For scientists, the rules are somewhat different. They have made truth claims which include bald assertions, misrepresentation of data (sometimes intentional), doomsday predictions for the world and for civilization, and proclamations of fact that were based on known fraudulent “research”.

And yet (a) the very system that ought to be holding them accountable does not do this–largely because they are comprised of fellow scientists who are dependent on government largesse for their career paths, and (b) they attack critics–who point out obvious errors that call their very hypotheses into question–for “not being scientists”.

This is not to say that all scientists are so intellectually dishonest; the problem, however, is that the system itself is one that economically encourages–and in some fields requires–such.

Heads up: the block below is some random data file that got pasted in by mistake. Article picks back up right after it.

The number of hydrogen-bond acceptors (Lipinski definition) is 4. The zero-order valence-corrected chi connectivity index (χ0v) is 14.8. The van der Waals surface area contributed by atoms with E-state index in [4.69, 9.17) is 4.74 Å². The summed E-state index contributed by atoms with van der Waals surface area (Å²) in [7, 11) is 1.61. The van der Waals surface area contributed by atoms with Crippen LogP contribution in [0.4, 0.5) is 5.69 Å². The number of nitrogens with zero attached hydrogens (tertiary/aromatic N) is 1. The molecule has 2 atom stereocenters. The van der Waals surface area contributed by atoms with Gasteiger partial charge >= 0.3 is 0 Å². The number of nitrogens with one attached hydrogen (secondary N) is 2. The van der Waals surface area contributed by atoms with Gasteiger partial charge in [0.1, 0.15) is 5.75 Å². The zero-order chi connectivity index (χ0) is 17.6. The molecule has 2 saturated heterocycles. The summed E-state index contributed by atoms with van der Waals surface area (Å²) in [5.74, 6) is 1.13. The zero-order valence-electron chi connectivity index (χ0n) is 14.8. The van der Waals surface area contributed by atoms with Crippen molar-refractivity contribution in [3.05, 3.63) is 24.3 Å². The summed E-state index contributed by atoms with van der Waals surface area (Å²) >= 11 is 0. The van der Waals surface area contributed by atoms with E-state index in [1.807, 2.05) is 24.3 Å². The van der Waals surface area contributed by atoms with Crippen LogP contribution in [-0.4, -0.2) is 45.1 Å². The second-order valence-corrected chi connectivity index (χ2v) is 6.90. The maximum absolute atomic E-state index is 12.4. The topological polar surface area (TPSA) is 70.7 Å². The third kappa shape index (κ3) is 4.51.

The larger question is how to reform the scientific community to ensure that they are more vigilant about the integrity of the scientific method.

I would submit that breaking the government-academic complex will go a long way toward that end.

This is because without the gravy train–which foments the existing paradigm of obfuscation and demonization of critics who recognize the naked emperor–there will be no economic incentive for the naked to go unclothed.

Vox Day and the Student Loan Racket

Vox has followed up his link from Saturday with this column today. It is concise, and to the point.